Thursday, March 10, 2011

The Binge Part V: Ringside!


The Card: 1951 Topps Ringside Abe Attell

What did it cost? $9.76 shipped

Why did I buy it? I first saw a Ringside card back in September. After seeing some of the '48 Leaf boxing cards that my local had gotten in, one of their longtime customers brought in an album that he had his near-complete set of Leaf boxing in, as well as his near-complete set of Ringside (only missing the Rocky Marciano card, which was short-printed for some reason I'm blanking on), a set that featured both boxers and pro wrestlers. When I saw Ringside, I fell in love. Fast forward a little less than six months later, and I have my first Ringside card. They're terrific old cards, from a sport that, while it straddles the line between irrelevant and trainwreck nowadays, was strongly tied into American pop culture history for a really long time. Boxing, from its early days in America until about the time when Cus D'Amato died (and boxing with him, for all intents and purposes), is fascinating to me. I'm no expert, but I love watching, reading and learning about the sport. Plus, Ringside is one of Topps first issues. These are 60 year old cards now.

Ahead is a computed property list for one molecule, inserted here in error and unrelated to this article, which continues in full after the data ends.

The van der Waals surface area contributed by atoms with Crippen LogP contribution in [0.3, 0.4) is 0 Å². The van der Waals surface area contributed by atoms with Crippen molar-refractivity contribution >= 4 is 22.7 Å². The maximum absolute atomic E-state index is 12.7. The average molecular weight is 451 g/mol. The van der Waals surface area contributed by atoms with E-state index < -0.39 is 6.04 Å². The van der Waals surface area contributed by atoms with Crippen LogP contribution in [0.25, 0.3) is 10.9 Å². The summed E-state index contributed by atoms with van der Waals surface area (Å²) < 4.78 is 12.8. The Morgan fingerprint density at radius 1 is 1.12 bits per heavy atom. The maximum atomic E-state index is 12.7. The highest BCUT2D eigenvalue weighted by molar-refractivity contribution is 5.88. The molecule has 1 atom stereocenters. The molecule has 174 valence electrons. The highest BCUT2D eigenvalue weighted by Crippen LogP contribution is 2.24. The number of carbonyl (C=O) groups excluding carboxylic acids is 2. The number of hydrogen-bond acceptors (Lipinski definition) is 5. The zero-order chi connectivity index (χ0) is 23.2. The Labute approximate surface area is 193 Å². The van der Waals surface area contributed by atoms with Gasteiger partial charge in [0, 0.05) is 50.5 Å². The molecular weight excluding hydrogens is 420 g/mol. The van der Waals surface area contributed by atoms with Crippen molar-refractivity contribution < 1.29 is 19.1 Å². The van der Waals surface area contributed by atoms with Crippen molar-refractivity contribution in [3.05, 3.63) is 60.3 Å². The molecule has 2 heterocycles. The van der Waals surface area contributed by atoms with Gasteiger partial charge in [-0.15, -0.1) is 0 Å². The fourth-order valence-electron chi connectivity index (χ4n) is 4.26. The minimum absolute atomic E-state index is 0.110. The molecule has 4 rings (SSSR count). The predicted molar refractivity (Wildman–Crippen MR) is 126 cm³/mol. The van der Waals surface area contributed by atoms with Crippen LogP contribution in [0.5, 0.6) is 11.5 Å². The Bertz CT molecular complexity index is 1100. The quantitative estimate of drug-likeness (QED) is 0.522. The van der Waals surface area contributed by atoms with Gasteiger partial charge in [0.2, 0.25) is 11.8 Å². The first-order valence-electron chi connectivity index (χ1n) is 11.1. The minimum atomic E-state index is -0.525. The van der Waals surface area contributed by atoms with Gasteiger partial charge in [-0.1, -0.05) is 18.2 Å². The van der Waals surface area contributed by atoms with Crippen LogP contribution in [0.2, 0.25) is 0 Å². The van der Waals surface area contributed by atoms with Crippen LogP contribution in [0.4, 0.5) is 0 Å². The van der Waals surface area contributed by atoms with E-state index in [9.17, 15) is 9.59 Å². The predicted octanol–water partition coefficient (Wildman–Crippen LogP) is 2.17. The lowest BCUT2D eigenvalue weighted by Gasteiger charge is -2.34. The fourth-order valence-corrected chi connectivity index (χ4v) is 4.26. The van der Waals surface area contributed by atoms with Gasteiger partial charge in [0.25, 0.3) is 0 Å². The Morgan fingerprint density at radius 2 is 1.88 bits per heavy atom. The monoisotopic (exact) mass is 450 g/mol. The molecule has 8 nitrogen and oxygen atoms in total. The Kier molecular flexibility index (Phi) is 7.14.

Why'd I choose Abe Attell for my first card? Well, it had a little to do with price of course, and as I researched him a bit, a bunch more to do with his history. You see, in addition to a then-featherweight-record 6 year stretch as World Champion (1906-1912, contrary to what the card says; this was a record that stood until 1985), and the fact that no less than Bat Masterson declared that Attell was the best pound-for-pound fighter he'd seen, save for a guy named Wyatt Earp (see what I mean about the ties to American history?), Abe's got a rather infamous tie to baseball. He was good friends with the gangster Arnold Rothstein, and while he was acquitted (he convinced a jury that Arnold Rothstein had two friends named Abe Attell, and it was the other guy who was bringing cash to the ballplayers; nah, that jury couldn't have been tampered with, could it?), he was rumored to be the messenger between Rothstein and the 1919 White Sox in the Black Sox scandal. Great little piece of history there.

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